Jay Leno is being sued by a Sikh man, it was revealed Tuesday, for a joke the man claims is offensive to his religion. Leno had joked that presidential candidate Mitt Romney spends his summers in a solid gold palace, showing a photo of India’s Harmandir Sahib temple, one of the most sacred buildings in the world to the Sikh people. Dr. Randeep Dhillon filed a libel suit against Leno, claiming he’s responsible for encouraging hatred and ridicule of his religion. Dhillon says in court documents the joke “falsely portrays the holiest place in the Sikh religion as a vacation resort owned by a non-Sikh.”
Halle Berry headed to court Tuesday, asking a judge to grant an order preventing baby-daddy Gabriel Aubry from having contact with their daughter Nahla as police investigate his alleged attack on their nanny. Alliance Kamdem claims Aubry physically and verbally abused her when she confronted him last week about why he had kept Nahla from school. He is now being investigated for battery and child endangerment, as Nahla was in Kamdem’s arms when he allegedly pushed her. Kamdem says she fears retaliation for reporting Aubry to the police and requested a restraining order Tuesday, which a judge denied, calling her petition “insufficient and speculative.” Meanwhile, a judge will decide Monday whether to grant Berry an order prohibiting Aubry from contacting Nahla until his investigation is complete.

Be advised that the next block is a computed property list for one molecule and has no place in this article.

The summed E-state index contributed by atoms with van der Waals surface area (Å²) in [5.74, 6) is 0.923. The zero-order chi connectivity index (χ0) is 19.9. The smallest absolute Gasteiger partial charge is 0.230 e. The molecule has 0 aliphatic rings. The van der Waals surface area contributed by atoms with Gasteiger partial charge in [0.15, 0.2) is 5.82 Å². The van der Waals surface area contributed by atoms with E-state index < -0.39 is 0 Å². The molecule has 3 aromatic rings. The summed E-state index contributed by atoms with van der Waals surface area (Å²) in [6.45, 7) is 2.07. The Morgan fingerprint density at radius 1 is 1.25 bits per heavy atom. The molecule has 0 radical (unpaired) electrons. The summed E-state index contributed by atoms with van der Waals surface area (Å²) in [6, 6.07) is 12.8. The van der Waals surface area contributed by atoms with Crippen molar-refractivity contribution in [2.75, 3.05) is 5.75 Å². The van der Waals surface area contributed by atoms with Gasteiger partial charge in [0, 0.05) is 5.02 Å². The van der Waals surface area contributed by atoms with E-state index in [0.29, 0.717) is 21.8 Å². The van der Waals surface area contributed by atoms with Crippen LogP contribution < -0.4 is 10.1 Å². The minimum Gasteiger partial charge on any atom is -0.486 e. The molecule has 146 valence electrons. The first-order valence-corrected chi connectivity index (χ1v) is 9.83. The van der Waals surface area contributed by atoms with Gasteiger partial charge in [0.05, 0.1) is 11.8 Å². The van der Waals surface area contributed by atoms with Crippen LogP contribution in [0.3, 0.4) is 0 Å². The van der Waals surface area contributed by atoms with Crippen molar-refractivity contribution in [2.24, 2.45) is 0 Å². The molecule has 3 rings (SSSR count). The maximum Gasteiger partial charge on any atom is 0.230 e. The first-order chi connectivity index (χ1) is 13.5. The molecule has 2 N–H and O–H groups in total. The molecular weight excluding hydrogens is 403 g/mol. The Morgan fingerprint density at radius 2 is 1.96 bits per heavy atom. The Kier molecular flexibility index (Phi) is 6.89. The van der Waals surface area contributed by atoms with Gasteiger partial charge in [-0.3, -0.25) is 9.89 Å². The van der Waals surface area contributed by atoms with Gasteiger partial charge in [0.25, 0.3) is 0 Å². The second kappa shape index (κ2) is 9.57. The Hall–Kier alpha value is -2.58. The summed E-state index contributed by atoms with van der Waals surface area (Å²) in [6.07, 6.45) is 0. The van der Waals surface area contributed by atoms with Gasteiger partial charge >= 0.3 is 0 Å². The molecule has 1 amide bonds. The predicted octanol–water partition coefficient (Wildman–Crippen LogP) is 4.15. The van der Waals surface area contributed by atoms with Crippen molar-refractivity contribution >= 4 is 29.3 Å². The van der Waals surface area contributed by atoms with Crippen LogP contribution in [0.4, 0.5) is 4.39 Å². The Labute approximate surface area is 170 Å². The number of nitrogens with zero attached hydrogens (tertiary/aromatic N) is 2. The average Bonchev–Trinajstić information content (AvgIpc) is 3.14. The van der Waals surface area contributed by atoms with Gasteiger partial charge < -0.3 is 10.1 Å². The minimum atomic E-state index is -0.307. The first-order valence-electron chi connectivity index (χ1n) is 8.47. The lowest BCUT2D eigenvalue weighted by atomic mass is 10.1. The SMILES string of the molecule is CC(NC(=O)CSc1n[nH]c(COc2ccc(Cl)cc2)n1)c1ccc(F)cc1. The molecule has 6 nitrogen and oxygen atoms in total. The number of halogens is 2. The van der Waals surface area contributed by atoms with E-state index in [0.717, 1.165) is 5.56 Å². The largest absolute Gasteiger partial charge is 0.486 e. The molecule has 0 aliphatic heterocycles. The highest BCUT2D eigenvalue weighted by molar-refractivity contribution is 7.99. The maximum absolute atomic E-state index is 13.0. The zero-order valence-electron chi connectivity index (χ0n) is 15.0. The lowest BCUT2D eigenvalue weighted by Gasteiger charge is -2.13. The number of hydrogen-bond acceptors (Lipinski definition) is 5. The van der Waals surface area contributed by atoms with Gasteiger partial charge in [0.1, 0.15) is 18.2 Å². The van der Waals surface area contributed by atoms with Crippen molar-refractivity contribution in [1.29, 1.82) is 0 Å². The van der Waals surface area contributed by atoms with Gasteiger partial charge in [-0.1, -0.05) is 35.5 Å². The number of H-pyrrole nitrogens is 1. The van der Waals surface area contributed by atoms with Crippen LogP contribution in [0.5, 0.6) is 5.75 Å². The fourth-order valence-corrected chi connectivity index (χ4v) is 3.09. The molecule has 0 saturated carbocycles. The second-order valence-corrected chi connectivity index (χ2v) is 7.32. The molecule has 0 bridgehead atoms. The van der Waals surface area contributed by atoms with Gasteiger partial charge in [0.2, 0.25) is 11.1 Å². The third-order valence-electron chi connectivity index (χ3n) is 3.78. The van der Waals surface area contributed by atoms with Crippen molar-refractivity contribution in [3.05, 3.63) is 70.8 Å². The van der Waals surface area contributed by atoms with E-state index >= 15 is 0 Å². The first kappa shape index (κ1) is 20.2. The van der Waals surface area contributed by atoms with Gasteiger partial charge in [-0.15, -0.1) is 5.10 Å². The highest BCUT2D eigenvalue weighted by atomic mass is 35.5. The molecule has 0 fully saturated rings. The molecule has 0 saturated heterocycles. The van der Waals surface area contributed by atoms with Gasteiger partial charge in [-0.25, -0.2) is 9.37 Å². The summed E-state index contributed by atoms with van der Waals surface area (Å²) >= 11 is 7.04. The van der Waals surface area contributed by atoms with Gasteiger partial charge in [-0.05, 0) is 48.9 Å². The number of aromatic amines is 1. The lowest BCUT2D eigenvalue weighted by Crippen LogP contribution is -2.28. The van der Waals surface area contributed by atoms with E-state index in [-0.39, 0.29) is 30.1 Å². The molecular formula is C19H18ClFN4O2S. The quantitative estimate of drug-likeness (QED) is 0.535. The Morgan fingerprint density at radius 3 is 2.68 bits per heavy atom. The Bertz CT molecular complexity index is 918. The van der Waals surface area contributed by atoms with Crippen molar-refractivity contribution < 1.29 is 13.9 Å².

Jimmy Fallon is being sued by his former stage manager, it was revealed Tuesday. The man claims he was booted due to his gender and that Fallon tries to surround himself with an all-female stage crew. Paul Tarascio claims he was dropped from his position in 2010 and replaced with a “totally incompetent woman.” He is suing Fallon and NBC Universal for discrimination, seeking punitive damages and lost wages. Not a good day for late-night talk show hosts!
Trial started Tuesday to determine the broadcast future of the Golden Globes. The Hollywood Foreign Press Association, which sponsors the Globes, claims partner Dick Clark Productions improperly negotiated a $150 million contract with NBC, allowing the network to air the show through 2018. The HFPA claims Dick Clark Productions negotiated the deal behind their back and that a better deal might have been struck with CBS. CBS’ CEO Les Moonves is expected to testify that he hoped to bid on the show.